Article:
Published: Mon, June 12, 2017
Arts&Culture | By Spencer Underwood

Tony Awards on Sunday Take Place Under 'Hamilton' Shadow

New York, Jun 12 "Dear Evan Hansen", a daringly unflinching exploration of loss, lies and loneliness in a high school community, won the 2017 Tony Award for the best musical.

Ben, who is just 23, won the award for Best Performance by a Leading Actor in a Musical for his work in Dear Evan Hansen.

Nothing was contested about the triumph of producer Scott Rudin's category-killing production of "Hello, Dolly!". And the victory of Oslo's Michael Aronov over The Price's Danny DeVito (who had won Drama Desk and Outer Critics' Circle awards for his impressive Broadway debut) for best featured actor in a play was a genuine surprise. Forecasts also said Oslo would hold off a late surge by A Doll's House, Part 2 in the best play race, and it did; and that Jitney and Dolly!

"Dear Evan Hansen", the teen-angst driven musical with no stars which is set in motion by a suicide, won two early Tonys for best score and best book.

Kevin Kline picked up his third Tony Award for his portrayal of a preening actor in a revival of Noel Coward's "Present Laughter".

The show, about a teenager who fabricates a former friendship with a classmate who killed himself, also saw Pitch Perfect star Ben Platt named best actor in a musical. It earned Christopher Ashley the Tony for best direction of a musical. "Hello", he said, bouncing on his heels. Mr. Platt stated: "To all young people watching at home, don't waste any time trying to be like anybody but yourself, because the things that make you odd are the things that make you powerful". Rachel Bay Jones won her first Tony for her work in the musical, capping a long career onstage with plenty of zigs and zags.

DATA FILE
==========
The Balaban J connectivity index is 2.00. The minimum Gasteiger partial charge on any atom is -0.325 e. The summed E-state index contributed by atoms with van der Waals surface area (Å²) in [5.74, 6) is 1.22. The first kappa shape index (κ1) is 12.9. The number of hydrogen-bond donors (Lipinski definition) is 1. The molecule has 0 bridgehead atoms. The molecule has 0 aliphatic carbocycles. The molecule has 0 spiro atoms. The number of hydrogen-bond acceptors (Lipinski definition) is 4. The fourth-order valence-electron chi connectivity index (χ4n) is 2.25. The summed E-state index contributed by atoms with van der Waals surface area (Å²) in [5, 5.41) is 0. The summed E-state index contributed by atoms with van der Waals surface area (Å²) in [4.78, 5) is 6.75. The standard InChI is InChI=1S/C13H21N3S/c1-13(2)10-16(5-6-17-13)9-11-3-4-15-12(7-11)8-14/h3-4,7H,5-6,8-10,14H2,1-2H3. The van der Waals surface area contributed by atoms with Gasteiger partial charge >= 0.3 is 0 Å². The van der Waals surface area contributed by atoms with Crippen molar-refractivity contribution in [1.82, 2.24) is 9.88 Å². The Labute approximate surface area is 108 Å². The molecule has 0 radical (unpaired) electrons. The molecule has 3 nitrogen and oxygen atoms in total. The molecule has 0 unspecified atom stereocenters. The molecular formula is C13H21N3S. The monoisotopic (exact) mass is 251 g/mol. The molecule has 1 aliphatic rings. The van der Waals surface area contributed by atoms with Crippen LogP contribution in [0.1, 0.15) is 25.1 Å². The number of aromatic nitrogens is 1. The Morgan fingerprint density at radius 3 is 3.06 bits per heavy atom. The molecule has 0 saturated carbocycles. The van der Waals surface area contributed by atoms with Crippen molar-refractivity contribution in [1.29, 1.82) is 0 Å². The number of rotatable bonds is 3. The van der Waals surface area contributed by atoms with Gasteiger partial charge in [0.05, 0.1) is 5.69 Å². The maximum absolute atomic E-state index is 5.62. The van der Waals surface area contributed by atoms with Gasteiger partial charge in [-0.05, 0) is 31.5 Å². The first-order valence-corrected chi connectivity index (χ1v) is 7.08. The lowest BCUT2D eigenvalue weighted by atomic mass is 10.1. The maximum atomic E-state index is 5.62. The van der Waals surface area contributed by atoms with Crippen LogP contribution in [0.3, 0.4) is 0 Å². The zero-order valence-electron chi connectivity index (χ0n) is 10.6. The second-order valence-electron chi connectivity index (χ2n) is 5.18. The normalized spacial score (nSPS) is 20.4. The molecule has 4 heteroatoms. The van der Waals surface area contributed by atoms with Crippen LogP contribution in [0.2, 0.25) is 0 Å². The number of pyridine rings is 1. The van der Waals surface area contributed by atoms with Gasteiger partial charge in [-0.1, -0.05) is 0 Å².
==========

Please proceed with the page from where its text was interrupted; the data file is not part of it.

Dear Evan Hansen was the evening's big victor.

This year's broadcast had the challenge of rendering accessible a suite of atypically serious and (in some minds) esoteric nominees.

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Best Musical: "Dear Evan Hansen".

The lengthy (and insider-y) opening number of the CBS broadcast - an opener of some import, given the imminent danger of viewers changing channels - focused on the insecurities of Spacey, who was not the first choice for the assignment. Dressed as Glenn Close, who stars in that revival, Spacey sang, "I'm coming out." and then added, "Of makeup".

Although seemingly error-free (aside from a Midler beep), the broadcast hardly will be remembered as the most entertaining in Tonys history.

Award presenter Stephen Colbert got political too, taking on Donald Trump by likening his presidency to a revival of a 1980s off-Broadway show with "huge production values".

Sunday's ceremony took place shortly after news that Delta Air Lines and Bank of America had withdrawn financial support for a NY production of Julius Caesar.

Among plays, four American playwrights making their Broadway debuts are vying for best play.

Best actor victor Kevin Kline summed up the mood by saluting the NEA (National Endowment for the Arts), which faces funding cuts under the Trump regime.

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